‘all it takes is one bad accident to shut down a project for weeks, even
Jasper reported that on his project they spent very little time on risk
management. His project was driven by a build-test mentality. “Everybody
assumes that daily testing eliminates problems, but when it’s time to
integrate different features, that’s when the real bugs will emerge,” Jasper
Jasper went on to say that things were not going well at work. They had
missed their second straight milestone, and everyone was feeling the
pressure to show results. “I even slept by my cubicle three nights ago,”
Jasper confessed. Fatma asked, “How many hours are you working?” “I
don’t know, at least 70, maybe 80 hours,” Jasper answered. He went on to
say, “This is a high-stakes project, with a BIG upside if successful. I am
doing some of my best programming and we’ll just have to see what
Jasper showed them a cartoon that was being circulated across his team.
The caption read “When did you want it done? Yesterday.”
Fatma turned to her friends and said, “I need some advice. As you
know, I’m responsible for scheduling work assignments. Well, some of my
colleagues have been pretty aggressive lobbying for choice assignments.
Everyone wants to work alongside Bruno or Ryan. Suddenly I am
everyone’s friend, and certain people are going way out of their way to do
favors for me. I am sure they think it will influence my decisions. It’s
getting awkward and I am not sure what to do.”
“Quid pro quo,” answered Jasper, “that’s how the business world works.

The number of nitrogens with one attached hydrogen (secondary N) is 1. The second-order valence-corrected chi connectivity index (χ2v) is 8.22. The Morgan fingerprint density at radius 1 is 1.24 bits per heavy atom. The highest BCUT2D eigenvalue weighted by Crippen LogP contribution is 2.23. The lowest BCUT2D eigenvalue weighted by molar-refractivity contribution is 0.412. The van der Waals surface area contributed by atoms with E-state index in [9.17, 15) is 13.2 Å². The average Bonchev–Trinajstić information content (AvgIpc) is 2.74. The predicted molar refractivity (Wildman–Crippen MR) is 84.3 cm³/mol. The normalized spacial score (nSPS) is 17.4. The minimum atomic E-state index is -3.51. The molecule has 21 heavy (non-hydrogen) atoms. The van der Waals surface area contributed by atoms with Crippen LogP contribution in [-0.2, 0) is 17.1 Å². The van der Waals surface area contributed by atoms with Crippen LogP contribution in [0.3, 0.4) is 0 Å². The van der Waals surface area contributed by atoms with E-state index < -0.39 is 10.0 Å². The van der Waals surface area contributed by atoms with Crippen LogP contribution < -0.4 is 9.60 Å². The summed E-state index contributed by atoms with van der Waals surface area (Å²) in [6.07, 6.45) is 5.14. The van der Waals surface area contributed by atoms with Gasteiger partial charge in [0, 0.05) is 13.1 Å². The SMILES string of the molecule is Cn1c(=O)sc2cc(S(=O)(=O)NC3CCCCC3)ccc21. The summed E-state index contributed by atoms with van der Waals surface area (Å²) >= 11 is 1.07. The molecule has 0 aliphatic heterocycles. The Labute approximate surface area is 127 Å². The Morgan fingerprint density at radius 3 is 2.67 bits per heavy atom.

You scratch my back and I’ll scratch yours. Within reason, I don’t have a
problem with someone taking advantage of her position to garner favors
and build relationships.”
Viktoria said, “I disagree. You don’t want to be seen as someone whose
influence can be bought. You need to think what’s best for the company.
You need to ask yourself what Bruno and Ryan would want you to do. And
if you don’t know, ask them.”
After much discussion, Fatma left the restaurant leaning toward
Viktoria’s advice, but she wasn’t sure what the guidelines should be.
It took two months for the Hokies lunch group to get together again. Jasper
had canceled the last meeting because of work, so Viktoria and Fatma saw a
movie together instead.
page 26
Jasper was the last person to arrive and it was clear from the look on his
face that things were not going well. He sat down, avoiding eye contact,
before blurting, “I’m out of work.” “What do you mean?” Fatma and
Viktoria cried. Jasper explained after months and months of work they had
been unable to demonstrate a functional product.
Jasper went on to say, “Despite our best efforts we couldn’t deliver. The
founders couldn’t get an ounce of second-round venture funding, so they
decided to cut their losses and kill the project. I just spent the best six
months of my programming life for nothing.”
Fatma and Viktoria tried to comfort their friend. Fatma asked Jasper
how the others were taking the news. Jasper said the Swedish programmer,
Axel, took the news very hard. He went on to say, “I think he was burning a
lot of bridges at home with the long work hours and now he has nothing to
show for it. He started blaming us for mistakes we never made.” Raja, his
Indian counterpart, was a different story. “Raja seemed to shrug his
shoulders.” Jasper added, “He said, ‘I know I am a good programmer. There
are lots of opportunities here in Bangalore.’”
Fatma broke the silence that followed by saying to Jasper, “Send me